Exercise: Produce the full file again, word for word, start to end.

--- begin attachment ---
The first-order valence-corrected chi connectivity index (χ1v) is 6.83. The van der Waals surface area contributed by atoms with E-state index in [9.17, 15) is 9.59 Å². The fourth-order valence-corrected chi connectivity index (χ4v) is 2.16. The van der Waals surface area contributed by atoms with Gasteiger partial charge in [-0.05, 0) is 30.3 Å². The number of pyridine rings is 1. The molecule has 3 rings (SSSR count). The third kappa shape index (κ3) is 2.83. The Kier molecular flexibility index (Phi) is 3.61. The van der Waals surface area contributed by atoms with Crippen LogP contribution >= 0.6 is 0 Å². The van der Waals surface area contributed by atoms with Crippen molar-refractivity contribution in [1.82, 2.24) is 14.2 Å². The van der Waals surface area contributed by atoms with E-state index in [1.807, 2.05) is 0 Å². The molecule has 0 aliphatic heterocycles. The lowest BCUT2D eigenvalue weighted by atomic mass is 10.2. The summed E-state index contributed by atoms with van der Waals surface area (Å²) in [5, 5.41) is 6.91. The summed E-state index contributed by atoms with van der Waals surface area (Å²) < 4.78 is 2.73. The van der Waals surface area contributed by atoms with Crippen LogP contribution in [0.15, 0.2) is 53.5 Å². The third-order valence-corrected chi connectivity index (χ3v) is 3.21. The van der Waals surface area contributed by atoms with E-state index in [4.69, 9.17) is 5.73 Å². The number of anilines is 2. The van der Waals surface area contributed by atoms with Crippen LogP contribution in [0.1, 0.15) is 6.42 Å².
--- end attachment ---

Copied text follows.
The first-order valence-corrected chi connectivity index (χ1v) is 6.83. The van der Waals surface area contributed by atoms with E-state index in [9.17, 15) is 9.59 Å². The fourth-order valence-corrected chi connectivity index (χ4v) is 2.16. The van der Waals surface area contributed by atoms with Gasteiger partial charge in [-0.05, 0) is 30.3 Å². The number of pyridine rings is 1. The molecule has 3 rings (SSSR count). The third kappa shape index (κ3) is 2.83. The Kier molecular flexibility index (Phi) is 3.61. The van der Waals surface area contributed by atoms with Crippen LogP contribution >= 0.6 is 0 Å². The van der Waals surface area contributed by atoms with Crippen molar-refractivity contribution in [1.82, 2.24) is 14.2 Å². The van der Waals surface area contributed by atoms with E-state index in [1.807, 2.05) is 0 Å². The molecule has 0 aliphatic heterocycles. The lowest BCUT2D eigenvalue weighted by atomic mass is 10.2. The summed E-state index contributed by atoms with van der Waals surface area (Å²) in [5, 5.41) is 6.91. The summed E-state index contributed by atoms with van der Waals surface area (Å²) < 4.78 is 2.73. The van der Waals surface area contributed by atoms with Crippen LogP contribution in [0.15, 0.2) is 53.5 Å². The third-order valence-corrected chi connectivity index (χ3v) is 3.21. The van der Waals surface area contributed by atoms with E-state index in [4.69, 9.17) is 5.73 Å². The number of anilines is 2. The van der Waals surface area contributed by atoms with Crippen LogP contribution in [0.1, 0.15) is 6.42 Å².